Copenhagen furthers the one-world vision of Eisenhower, Kennedy, Nixon and Clinton, the view that was reality then. It is regressive illusion today. This is about the U.S. and China, and apart from the few, the clever and the brave, like Germany’s Angela Merkel, the rest of the world is chorus. The group would find a better center in Seattle, Vancouver or Singapore.
In a historic cultural moment that so oddly resembles the late 1970s and early ’80s, the president might be advised to read Sun Tzu’s The Art of War, which was a runaway hit back then. Better yet, he might go to the source, the Tao te Ching: the “path of integrity.” Because our culture is a primary opposite of China’s.
We Americans assume that we were born to rule the world. It is as nature intended. It is our natural birthright; a mantle inherited from Victoria, our ancestral mother. Everything about us — even the election of a black president — speaks to the wonderfulness of it. Our symbols are overt, conspicuous and blaring: mile-high buildings, mile-high egos, mile-high stadiums and rhetoric.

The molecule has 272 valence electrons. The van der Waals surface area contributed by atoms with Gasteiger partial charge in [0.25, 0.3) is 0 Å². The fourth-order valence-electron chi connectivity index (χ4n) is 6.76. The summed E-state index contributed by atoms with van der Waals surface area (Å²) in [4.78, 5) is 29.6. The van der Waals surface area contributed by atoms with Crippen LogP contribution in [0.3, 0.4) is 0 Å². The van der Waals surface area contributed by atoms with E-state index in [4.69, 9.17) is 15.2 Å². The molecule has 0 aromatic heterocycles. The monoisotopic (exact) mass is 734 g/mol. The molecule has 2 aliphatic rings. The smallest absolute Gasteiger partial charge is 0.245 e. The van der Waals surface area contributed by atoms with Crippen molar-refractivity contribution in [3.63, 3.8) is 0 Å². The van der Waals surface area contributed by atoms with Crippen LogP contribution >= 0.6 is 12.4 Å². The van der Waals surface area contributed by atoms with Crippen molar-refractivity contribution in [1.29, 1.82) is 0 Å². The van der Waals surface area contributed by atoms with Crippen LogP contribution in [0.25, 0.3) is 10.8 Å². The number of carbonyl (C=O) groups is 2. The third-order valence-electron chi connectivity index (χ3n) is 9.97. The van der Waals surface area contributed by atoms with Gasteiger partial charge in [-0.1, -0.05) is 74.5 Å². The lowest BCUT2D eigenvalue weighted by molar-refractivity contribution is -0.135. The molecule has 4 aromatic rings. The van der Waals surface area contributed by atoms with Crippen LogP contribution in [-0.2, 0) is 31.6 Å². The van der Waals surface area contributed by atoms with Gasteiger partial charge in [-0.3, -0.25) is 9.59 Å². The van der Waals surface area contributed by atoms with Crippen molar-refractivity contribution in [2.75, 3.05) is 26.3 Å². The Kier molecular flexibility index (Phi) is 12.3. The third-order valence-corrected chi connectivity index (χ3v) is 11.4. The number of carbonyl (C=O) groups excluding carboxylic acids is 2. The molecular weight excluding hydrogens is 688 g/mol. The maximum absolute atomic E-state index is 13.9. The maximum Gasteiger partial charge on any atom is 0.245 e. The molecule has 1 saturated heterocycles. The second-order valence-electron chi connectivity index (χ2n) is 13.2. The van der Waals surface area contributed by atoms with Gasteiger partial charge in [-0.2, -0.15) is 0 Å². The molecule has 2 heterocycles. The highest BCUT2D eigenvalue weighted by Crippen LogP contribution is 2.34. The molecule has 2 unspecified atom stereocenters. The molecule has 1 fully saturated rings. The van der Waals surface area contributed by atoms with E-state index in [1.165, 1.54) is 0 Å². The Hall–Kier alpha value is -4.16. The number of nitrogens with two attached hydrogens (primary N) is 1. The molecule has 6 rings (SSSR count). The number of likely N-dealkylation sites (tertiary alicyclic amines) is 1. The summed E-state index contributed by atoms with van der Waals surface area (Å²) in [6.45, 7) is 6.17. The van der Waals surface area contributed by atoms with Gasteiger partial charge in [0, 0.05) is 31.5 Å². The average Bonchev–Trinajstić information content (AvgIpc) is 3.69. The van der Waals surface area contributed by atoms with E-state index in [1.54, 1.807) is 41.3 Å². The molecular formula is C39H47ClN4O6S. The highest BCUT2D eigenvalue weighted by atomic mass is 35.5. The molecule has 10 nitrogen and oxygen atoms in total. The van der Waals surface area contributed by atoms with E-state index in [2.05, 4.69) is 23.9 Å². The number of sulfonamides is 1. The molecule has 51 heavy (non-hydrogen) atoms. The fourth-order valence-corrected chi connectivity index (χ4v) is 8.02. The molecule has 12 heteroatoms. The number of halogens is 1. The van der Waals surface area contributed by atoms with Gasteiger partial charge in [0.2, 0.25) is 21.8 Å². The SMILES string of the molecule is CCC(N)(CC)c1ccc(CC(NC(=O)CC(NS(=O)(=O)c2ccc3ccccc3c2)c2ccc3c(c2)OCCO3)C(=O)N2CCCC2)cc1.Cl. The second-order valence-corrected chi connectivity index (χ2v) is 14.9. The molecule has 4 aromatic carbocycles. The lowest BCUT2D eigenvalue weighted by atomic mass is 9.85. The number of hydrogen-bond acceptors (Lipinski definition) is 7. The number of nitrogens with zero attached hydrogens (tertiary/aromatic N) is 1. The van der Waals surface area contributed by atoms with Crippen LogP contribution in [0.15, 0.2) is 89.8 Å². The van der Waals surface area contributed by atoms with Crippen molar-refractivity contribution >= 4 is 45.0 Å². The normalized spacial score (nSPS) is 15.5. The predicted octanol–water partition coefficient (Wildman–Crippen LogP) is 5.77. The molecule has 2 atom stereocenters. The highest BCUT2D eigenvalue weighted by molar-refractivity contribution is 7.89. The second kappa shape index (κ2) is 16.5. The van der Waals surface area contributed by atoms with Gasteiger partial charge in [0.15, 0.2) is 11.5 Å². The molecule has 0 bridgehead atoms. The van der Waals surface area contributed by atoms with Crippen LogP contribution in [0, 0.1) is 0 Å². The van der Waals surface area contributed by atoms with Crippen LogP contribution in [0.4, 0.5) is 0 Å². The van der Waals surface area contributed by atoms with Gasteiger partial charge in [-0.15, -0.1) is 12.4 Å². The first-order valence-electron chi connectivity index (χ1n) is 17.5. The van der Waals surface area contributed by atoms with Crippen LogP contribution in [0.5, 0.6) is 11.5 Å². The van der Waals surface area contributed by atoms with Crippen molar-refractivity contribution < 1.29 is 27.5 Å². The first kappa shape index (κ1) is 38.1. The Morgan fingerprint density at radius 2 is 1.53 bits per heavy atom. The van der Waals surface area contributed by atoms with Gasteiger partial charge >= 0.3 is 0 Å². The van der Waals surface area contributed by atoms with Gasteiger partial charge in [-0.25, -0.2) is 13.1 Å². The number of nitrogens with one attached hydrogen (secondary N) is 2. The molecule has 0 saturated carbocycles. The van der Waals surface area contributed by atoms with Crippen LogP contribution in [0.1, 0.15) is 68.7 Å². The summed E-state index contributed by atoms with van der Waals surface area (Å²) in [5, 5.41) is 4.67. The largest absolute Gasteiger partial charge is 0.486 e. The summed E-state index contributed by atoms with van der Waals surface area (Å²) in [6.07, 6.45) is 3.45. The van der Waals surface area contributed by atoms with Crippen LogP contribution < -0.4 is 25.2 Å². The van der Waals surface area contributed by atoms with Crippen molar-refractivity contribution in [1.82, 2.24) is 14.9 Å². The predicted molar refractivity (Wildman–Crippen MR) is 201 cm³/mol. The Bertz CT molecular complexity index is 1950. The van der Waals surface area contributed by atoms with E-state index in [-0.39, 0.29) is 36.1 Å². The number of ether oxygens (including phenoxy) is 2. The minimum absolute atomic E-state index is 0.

China is quiet. The ancient masters were subtle, mysterious and profound, says the Tao te Ching. Watchful, like men crossing a winter storm. Alert, like men aware of danger. Courteous, like visiting guests. Yielding, like ice about to melt.
It has been a winning strategy since the Wu priesthood came up with it 6,000 years ago. Let’s see how it works this week in Copenhagen.
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